AD

Bedrock Detroit Hopes to Tell the Motor City’s Story Through One-Of-A-Kind Model

Imagine an architectural model – sleek design, replicas of buildings of all sizes and hundreds of tiny trees. Now, supersize that board, add state-of-the-art projectors and screens as well as 3D-printed models of nearly every piece of art, structure and roadway in Detroit’s downtown core.

That is what Bedrock Detroit created to serve as its Showroom model – a reproduction of the city’s actual Central Business District and nearby areas of Brush Park, Eastern Market, Lafayette Park and Corktown.

The model, which Bedrock officials demonstrated Wednesday, May 9, 2018, represents about 1.5 square miles of Detroit. The overall model is about 12 feet by 14 feet and is one of the largest such models created by Zoyes Creative Group and its architectural artists, officials said.

The 3D printed model is brought to life with 30 million pixels of immersive projection mapping, programmed to narrate conversation around the future of several downtown facets: lifestyle, parks, theaters, public art, transportation, residential options, sports, events, hospitality and shopping.

Storytelling in a different way
The model’s main purpose is to spark conversation when Bedrock takes it to events ranging from local urban-planning conferences, Las Vegas shows and International Council of Shopping Centers events, says Jake Chidester, director of design for Bedrock.

But what it also does is generate a unique form of communication, Chidester adds. People who see it can understand Detroit’s story better, especially when the projection system can show a video of Detroit as its naturally moves, a movie about the city and illuminations of the key zones around entertainment districts such as Ford Field and Comerica Park.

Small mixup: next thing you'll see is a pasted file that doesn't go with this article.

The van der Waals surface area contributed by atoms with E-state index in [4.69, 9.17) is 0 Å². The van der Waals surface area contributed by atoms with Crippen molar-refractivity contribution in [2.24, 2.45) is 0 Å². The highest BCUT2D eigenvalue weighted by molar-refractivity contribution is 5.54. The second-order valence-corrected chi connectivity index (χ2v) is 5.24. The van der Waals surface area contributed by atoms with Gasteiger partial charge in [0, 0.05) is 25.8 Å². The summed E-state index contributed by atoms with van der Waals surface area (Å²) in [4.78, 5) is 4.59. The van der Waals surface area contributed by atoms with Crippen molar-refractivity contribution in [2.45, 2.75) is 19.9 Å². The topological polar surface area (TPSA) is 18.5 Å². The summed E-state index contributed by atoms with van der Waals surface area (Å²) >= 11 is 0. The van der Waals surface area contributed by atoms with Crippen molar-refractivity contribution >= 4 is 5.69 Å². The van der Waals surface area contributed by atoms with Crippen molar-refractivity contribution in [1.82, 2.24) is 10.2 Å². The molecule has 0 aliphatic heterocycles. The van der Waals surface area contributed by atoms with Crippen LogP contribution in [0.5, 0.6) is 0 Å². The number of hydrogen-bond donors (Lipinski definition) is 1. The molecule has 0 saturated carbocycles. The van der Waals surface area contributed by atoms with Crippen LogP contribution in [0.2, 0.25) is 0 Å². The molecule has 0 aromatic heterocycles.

Richard Rozeboom, director, Imaging Department for Zoyes Creative Group, said the board is special because it took so many hours to create. The model, which can be broken down into six pieces for special projects or moving, has almost 600 buildings and took about 4,500 hours to create. Artists modeled the city’s grid, created the designs for each building and items through the computer and then printed the majority of them out using a 3D printer.

The emotional impact of such a board with its size, complexity and beauty is impressive to see and to experience, Chidester says. It helps Bedrock explain Detroit in new ways and to hopefully tell the story to potential investors, employees and people around the world.

 

Karen Dybis

Karen is an editor and writer for Corp! Magazine. She graduated from the University of Michigan and has worked at The Mackinac Island Town Crier, The Kalamazoo Gazette, The (Adrian) Daily Telegram and The Oakland Press. Karen was a Detroit News business writer with stints in retail, workplace issues and personal finance. Dybis also was a blogger on Time magazine's "Assignment: Detroit" project. She is author of four Michigan history books, including "Secret Detroit" and "The Witch of Delray."